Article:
Explaining the purpose of community journalism
There are a few things you should know about me before we get this column started: First and foremost, I love the newspaper business. A newspaper is often a cruel and fickle mistress, but I love it just the same.
That love once caused me to move 2,000 miles away from home &8212; in the best interest of my career, of course. I came to my senses after a couple of years of unseasonable snow and ice in Wyoming and moved back south.
I&8217;ve been stabbed once and shot at twice in the course of my chosen profession. This business has cost me at least one relationship and much of my sanity. I&8217;ve been writing for newspapers, large and small, since I was 16 years old. Thinking about that makes me feel old.
I&8217;ve hit deadline &8212; and missed a few, too. I&8217;ve won some awards, scooped the competition and been scooped back. I&8217;ve seen and done things I would never have if I hadn&8217;t been a journalist.
And yet I make mistakes. All journalists do &8212; don&8217;t ever let them tell you differently. For most of us it happens in the rush to be first, to get the story. We often forget that being first shouldn&8217;t be our top priority. Being right should come before being first.
That brings me to council members Charles Jones and Thomas Moore. Earlier this week, I was attempting to refer to Jones, but called him &8220;Charles Moore&8221; in print. I&8217;m not sure exactly how I got to that point, but I&8217;d bet it had something to do with trying to beat our 10:30 p.m. deadline.
Regardless, I owe them both an apology. Each of them has a record of distinguished service to Demopolis, and they both deserve to be correctly identified in the paper.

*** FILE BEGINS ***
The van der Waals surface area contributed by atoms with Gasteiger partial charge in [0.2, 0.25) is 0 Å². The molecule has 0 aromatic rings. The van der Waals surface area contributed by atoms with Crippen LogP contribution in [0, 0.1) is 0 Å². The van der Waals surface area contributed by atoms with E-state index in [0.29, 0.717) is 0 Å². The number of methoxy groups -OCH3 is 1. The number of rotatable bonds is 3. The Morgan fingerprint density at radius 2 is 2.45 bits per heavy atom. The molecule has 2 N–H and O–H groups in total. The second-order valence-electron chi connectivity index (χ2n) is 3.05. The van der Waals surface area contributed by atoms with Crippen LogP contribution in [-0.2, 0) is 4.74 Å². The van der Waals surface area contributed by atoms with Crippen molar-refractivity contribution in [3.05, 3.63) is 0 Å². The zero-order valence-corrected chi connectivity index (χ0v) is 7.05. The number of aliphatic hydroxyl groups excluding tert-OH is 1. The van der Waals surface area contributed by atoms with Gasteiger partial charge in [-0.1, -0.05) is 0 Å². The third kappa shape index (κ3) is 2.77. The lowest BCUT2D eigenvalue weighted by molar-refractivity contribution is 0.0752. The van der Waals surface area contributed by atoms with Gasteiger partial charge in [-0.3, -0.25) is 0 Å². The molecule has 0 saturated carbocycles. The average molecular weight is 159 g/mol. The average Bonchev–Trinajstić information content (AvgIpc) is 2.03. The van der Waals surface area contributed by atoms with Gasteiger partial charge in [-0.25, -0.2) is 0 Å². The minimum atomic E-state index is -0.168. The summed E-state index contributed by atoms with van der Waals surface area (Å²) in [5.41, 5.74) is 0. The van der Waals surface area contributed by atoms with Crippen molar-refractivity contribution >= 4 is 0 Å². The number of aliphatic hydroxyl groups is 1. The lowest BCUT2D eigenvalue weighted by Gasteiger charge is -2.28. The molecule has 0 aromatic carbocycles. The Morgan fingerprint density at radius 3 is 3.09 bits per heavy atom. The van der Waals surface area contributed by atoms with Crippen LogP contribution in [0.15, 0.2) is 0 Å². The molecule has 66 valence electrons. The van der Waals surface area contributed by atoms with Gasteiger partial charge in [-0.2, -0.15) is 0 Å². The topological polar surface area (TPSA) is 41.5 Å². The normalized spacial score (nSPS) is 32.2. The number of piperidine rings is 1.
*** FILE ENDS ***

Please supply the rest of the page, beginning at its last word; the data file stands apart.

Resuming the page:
I often get asked why the newspaper and the city administration don&8217;t seem to get along &8212; why the newspaper seems to often focus on the bad.
My answer is the same as my old journalism professor, Gordon &8220;Mac&8221; McKerrall once said: &8220;If the people you cover like you, you are probably not doing your job.&8221; The fact is, the city and the newspaper have different agendas. Local government is supposed to try to move forward with its vision for the city. Journalists should be the watchdogs of government, ensuring that those policies are in fact for the best &8212; and ensuring that politicians aren&8217;t using their positions to further personal gain.
When readers perceive the newspaper and the city are in conflict, it&8217;s often because the paper is doing its job &8212; regarding elected officials with some sense of scrutiny and suspicion.
To do anything less would be a disservice to local cities in general and to our readers in specific.
Bobby Mathews is managing editor of The Times. He can be reached at 334-289-4017 or email@example.com